Pasadena and Woodland Hills Lawyers Fight for Your Custody and Visitation Rights
Child custody issues in California
During a divorce or separation, child custody and visitation decisions are a primary source of anxiety for parents. The experienced family law attorneys at the Law Offices of Steven A. Blunt know this, and do everything they can to calm your fears and educate you on the laws and the processes that affect your case.
What are the custody laws in California?
Custody and visitation laws in California are not dependent on gender. Mothers and fathers have equal custody rights. Courts no longer automatically grant custody to the mother, even for very young children. The courts will also not deny your right to custody or visitation because of lifestyle choices, religion, sexual orientation or physical disability, except in those rare cases in which the minor child’s best interests are directly impacted.
California divides custody into two categories:
- Legal custody comprises who makes decisions concerning the children’s health, education and welfare. The law provides that it shall be awarded to the parties jointly, except in cases in which there is a compelling reason not to do so.
- Physical custody encompasses the physical custody of the child; that is with whom the child lives. Joint physical custody means that each party will have a period of physical custody of the children; sole physical custody means only one party will have such periods.
An award of sole physical custody does not necessarily mean the other party will not see the children, as the other party may still be awarded visitation, which consists of spending time with the children but with fewer legal rights than with physical custody. “Time-sharing” is the term applied to the arrangements that determine when the children will be with their mother and when they will be with their father.
Joint custody arrangements preferred
The “best case scenario” for which the court aims in all cases is a joint custody arrangement, agreed upon by both parties. In joint custody, the parents share equally in both the children’s time and the right to make decisions concerning the children. Unfortunately, such arrangements are not always possible. Even where the parties are friendly, both possess appropriate parenting skills and are closely bonded to the children, geography and employment responsibilities or even an established status quo can render an equal time-sharing arrangement unfeasible.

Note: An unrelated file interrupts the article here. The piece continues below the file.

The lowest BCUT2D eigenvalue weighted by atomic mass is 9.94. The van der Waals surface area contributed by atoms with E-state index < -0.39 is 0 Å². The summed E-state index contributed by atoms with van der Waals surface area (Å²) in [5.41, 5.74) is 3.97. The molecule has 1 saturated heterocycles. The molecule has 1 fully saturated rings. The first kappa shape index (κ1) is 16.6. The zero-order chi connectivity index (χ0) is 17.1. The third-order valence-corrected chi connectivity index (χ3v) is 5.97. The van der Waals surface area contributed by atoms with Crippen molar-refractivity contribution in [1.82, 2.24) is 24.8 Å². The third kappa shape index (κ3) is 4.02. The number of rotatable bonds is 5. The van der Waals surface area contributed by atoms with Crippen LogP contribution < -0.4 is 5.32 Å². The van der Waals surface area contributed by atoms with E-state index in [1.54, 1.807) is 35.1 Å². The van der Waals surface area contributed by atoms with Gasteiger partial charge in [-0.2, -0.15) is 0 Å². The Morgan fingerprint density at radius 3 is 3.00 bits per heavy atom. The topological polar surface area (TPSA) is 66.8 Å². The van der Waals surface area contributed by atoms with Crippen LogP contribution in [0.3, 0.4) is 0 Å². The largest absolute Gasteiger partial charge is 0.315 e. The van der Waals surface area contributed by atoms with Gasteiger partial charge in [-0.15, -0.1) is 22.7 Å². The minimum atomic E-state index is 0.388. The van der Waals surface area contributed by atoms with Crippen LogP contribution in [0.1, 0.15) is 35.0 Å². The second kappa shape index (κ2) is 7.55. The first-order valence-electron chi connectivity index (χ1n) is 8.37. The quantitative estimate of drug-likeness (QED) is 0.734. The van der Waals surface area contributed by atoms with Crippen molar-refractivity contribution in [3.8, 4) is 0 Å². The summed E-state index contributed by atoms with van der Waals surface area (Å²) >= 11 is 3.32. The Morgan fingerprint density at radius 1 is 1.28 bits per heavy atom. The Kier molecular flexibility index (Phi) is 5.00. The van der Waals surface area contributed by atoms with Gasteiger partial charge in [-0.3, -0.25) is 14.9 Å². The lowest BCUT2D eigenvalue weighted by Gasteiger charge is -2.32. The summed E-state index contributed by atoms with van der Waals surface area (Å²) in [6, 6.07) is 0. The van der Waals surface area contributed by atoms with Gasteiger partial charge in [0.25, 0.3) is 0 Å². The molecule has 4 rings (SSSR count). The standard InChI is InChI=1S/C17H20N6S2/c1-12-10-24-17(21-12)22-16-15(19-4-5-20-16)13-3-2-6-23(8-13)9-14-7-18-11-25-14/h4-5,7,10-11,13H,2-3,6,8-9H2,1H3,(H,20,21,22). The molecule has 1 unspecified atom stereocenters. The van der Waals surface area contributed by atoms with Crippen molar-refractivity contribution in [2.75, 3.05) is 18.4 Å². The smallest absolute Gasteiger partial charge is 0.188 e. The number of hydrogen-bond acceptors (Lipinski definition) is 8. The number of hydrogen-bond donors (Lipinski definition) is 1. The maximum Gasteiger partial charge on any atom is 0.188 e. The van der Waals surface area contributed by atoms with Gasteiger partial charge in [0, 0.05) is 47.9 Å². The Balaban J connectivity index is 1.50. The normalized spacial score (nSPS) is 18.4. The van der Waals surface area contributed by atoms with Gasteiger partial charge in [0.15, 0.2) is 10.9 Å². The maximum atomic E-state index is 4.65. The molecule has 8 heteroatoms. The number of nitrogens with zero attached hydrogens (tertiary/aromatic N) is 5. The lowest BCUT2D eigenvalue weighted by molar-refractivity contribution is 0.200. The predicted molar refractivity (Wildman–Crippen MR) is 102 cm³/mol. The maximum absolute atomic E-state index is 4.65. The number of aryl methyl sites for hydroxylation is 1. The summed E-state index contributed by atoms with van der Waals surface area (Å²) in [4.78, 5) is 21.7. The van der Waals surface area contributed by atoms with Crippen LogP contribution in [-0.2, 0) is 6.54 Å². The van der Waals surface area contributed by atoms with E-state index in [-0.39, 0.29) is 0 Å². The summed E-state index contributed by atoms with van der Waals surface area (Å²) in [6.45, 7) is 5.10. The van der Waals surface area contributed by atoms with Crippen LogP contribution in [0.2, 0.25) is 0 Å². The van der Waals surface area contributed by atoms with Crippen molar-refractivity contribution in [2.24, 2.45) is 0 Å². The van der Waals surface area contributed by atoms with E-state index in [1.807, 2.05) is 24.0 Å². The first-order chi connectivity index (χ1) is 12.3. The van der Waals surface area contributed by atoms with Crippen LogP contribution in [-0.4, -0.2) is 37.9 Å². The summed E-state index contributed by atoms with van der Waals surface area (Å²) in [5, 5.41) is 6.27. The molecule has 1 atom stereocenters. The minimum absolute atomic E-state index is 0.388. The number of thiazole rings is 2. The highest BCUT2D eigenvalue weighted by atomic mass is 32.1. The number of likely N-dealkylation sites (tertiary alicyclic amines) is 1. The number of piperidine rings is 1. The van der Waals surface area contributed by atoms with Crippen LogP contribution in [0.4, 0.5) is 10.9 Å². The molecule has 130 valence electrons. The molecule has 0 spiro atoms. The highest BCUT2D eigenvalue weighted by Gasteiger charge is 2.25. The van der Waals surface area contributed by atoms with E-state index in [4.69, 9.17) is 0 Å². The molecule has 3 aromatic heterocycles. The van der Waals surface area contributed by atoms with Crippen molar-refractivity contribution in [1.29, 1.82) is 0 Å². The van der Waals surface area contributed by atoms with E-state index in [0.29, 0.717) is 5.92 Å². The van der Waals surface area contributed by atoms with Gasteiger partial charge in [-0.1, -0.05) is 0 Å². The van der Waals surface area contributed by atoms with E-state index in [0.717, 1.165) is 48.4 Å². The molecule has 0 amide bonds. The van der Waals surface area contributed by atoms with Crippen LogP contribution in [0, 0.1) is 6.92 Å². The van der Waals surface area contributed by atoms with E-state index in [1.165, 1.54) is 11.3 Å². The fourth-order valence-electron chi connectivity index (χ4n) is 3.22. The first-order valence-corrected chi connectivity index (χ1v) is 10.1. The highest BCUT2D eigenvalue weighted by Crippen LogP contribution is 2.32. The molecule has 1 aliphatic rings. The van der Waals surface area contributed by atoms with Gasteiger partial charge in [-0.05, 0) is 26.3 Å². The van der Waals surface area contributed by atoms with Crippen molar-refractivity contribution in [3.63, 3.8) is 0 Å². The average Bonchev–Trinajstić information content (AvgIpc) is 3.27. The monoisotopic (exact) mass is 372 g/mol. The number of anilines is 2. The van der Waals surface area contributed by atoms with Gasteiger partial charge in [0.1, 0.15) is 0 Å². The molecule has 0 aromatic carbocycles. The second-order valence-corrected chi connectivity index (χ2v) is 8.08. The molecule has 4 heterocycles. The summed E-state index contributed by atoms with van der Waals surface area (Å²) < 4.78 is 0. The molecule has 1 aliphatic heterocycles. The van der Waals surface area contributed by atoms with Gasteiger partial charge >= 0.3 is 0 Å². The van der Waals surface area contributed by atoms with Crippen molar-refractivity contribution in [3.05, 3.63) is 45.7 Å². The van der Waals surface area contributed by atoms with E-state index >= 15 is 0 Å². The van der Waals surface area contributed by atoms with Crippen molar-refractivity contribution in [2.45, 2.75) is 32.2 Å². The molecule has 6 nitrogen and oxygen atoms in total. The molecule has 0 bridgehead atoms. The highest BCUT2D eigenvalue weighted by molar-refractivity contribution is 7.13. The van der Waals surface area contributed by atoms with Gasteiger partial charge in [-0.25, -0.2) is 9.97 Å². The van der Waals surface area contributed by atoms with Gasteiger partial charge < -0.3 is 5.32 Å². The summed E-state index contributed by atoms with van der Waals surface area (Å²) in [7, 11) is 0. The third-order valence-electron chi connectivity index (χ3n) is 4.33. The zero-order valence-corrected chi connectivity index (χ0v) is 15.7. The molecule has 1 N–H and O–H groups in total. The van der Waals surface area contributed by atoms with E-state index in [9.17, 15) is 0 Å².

Custody matters can be extremely complicated, especially when there are special circumstances. If the parties cannot agree on custody issues, they may be ordered to submit to an assessment by a court-appointed mental health professional who will provide the judge with information about both parents, the children and collateral individuals. This assists the court in rendering a custody decision. Among the points the court may consider are:
Custody orders are never permanent. When circumstances change, a parent can request a custody modification if he or she can demonstrate to the family law court that there has been a change in circumstances affecting the best interests of the child.
Custody, visitation and child support
If the courts grant one parent sole custody of a child, the court may provide visitation for the other parent. Our attorneys can help you create a manageable custody and visitation schedule that protects your right to spend time with your children.
A child support order is separate from the orders for custody and visitation. One parent cannot refuse the other custody or visitation because he or she is behind on child support. Conversely, a parent may not withhold child support because the other parent has not complied with the custody and visitation agreement.
A Pasadena family law attorney who understands your case
We will strive to learn every detail of your case to enable us to advise and assist you in setting reasonable expectations. Matters of child custody and visitation tend to be delicate. We will help you balance the emotions with the realities of your situation, providing the best chance of resolving custody disputes and avoiding court intervention. Call 626-796-0031 or contact us online — or come by our Pasadena or Woodland Hills office to discuss the details of your case.